Hyundai flying car

Last year, Hyundai has announced that it will be showcasing a flying car concept at the 2020 Consumer Electronics Show. The South Korean automotive brand delivered, as it teamed up with Uber and joined in on its plans for an air taxi network – dubbed as the Personal Air Vehicle (PAV).

Hyundai vision of the future

Specific details on the flying concept car are still up in the air (pun intended) like when Hyundai plans to make a working prototype but what is known is that the vehicle will be electrically powered. The concept vehicle will also be able to take off and land vertically. While the concept vehicle itself is more of a plane than a car, it does feature two tilt rotors located on the tail. 10 other rotors are also present in the car but spread around the egg-shaped cabin. 

The flying car can seat up to five people and will have a cruising speed while airborne of 290 km/h and will have a cruising altitude of 300-600 meters. Hyundai states that the use of electric power motors will not only produce less noise, it will also be more environmentally friendly. This is important especially for city areas that don’t want to have noise pollution. The vehicle will require at least five to seven minutes of charging and will have a range of 100 kilometers between charging.  

This concept flying car could be the answer we have all been looking for when it comes to the ever-growing traffic congestion problem. As more land-based cars fill the already crowded streets, the Korean automaker looks to the skies as the new frontier of transportation.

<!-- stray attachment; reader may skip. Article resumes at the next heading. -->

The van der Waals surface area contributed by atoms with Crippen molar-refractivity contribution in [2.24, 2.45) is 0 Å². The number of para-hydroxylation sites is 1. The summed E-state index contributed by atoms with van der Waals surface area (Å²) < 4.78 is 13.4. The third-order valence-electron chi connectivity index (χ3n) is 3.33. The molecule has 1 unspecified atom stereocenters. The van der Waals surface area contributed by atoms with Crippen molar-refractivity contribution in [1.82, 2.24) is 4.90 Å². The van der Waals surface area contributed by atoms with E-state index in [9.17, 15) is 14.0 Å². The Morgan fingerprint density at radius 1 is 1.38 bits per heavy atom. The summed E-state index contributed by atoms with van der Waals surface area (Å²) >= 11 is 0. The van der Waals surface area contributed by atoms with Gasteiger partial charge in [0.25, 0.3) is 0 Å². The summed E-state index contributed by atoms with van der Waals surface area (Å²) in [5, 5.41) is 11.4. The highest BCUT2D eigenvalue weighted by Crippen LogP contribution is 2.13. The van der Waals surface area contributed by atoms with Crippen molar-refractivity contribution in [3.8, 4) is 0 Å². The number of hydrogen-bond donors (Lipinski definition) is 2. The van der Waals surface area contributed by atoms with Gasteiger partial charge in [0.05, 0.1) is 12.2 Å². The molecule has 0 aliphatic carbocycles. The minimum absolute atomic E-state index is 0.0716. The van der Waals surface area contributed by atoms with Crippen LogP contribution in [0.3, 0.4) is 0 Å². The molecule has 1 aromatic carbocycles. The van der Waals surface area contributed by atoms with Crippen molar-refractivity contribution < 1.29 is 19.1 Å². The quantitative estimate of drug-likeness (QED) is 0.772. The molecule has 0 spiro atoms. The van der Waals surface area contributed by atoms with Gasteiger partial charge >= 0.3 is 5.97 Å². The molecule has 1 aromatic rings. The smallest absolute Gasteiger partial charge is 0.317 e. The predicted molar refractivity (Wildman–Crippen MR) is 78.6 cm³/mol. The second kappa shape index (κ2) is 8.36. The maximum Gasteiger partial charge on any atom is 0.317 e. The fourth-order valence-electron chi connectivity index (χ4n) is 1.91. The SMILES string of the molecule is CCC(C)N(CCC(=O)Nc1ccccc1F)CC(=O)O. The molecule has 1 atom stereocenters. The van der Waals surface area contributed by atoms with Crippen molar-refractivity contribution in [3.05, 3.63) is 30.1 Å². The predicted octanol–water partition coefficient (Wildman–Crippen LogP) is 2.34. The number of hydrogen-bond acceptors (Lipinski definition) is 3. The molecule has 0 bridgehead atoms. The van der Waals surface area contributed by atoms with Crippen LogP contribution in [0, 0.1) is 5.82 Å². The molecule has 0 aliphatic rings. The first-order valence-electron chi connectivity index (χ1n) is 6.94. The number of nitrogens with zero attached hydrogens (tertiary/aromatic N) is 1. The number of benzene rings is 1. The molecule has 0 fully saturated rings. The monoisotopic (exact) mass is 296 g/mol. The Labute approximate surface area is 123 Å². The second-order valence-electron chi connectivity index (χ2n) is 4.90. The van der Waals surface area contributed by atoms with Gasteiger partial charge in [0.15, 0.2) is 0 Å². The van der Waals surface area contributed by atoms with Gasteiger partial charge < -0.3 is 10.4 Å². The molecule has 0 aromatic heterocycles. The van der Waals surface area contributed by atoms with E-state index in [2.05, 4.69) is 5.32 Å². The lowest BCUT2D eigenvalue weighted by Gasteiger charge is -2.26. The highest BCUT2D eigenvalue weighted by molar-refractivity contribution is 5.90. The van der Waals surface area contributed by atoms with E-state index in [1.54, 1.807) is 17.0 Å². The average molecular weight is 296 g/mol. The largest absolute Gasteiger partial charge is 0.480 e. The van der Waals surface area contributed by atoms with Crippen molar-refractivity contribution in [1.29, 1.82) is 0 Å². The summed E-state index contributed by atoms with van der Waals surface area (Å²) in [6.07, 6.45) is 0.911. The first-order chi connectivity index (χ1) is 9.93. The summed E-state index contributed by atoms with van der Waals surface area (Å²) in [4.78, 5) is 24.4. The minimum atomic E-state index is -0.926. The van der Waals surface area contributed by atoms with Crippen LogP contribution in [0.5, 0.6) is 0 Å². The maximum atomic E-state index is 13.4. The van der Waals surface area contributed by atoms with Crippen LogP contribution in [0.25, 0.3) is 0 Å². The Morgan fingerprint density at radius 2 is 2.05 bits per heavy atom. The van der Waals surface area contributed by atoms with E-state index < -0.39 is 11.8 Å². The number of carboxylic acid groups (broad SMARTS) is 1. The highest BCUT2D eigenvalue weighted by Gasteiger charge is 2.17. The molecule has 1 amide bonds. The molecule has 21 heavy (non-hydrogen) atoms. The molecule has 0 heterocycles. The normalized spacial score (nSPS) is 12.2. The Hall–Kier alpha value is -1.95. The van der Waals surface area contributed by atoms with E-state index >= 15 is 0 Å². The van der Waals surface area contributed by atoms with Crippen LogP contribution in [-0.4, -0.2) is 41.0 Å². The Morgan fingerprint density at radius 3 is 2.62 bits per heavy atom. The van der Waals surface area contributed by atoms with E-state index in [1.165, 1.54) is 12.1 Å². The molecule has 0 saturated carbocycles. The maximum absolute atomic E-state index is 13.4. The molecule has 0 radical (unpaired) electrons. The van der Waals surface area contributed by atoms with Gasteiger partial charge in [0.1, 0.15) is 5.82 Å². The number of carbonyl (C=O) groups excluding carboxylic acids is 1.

The Korean company plans to unveil its first PAV as part of its Urban Air Mobility (UAM) division. UAM has the distinction of being the first-ever flying division of a car manufacturer. The goal of the division is at this stage simple as it seeks to provide innovative and smart mobility solutions that have never been seen or thought of before. 

The move to take to the skies is the result of what the company calls “mega-urbanization” as the roadways become increasingly crowded and with road widening options being limited. Instead of being limited by just ground-based roadways, new paths can be created and stacked on top of one another maximizing the limited space of cities. 

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